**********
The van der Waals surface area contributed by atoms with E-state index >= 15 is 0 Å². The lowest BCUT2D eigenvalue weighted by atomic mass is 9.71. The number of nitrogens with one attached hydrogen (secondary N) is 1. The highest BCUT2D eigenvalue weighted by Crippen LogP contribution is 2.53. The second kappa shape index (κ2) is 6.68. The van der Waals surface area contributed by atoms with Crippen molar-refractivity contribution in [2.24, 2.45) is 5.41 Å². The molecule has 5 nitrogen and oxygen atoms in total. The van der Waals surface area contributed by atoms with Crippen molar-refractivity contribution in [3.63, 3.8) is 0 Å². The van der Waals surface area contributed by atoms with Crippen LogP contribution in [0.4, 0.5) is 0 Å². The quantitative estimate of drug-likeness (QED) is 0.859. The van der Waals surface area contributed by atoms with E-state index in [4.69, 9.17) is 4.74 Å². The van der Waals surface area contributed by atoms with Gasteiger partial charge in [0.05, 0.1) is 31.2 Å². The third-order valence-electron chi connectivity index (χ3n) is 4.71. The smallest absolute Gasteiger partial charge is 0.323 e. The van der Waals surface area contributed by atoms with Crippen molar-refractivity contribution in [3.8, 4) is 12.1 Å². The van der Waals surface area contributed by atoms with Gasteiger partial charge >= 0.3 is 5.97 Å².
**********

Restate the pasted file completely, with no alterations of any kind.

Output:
The van der Waals surface area contributed by atoms with E-state index >= 15 is 0 Å². The lowest BCUT2D eigenvalue weighted by atomic mass is 9.71. The number of nitrogens with one attached hydrogen (secondary N) is 1. The highest BCUT2D eigenvalue weighted by Crippen LogP contribution is 2.53. The second kappa shape index (κ2) is 6.68. The van der Waals surface area contributed by atoms with Crippen molar-refractivity contribution in [2.24, 2.45) is 5.41 Å². The molecule has 5 nitrogen and oxygen atoms in total. The van der Waals surface area contributed by atoms with Crippen molar-refractivity contribution in [3.63, 3.8) is 0 Å². The van der Waals surface area contributed by atoms with Crippen LogP contribution in [0.4, 0.5) is 0 Å². The quantitative estimate of drug-likeness (QED) is 0.859. The van der Waals surface area contributed by atoms with E-state index in [4.69, 9.17) is 4.74 Å². The van der Waals surface area contributed by atoms with Gasteiger partial charge in [0.05, 0.1) is 31.2 Å². The third-order valence-electron chi connectivity index (χ3n) is 4.71. The smallest absolute Gasteiger partial charge is 0.323 e. The van der Waals surface area contributed by atoms with Crippen molar-refractivity contribution in [3.8, 4) is 12.1 Å². The van der Waals surface area contributed by atoms with Gasteiger partial charge >= 0.3 is 5.97 Å².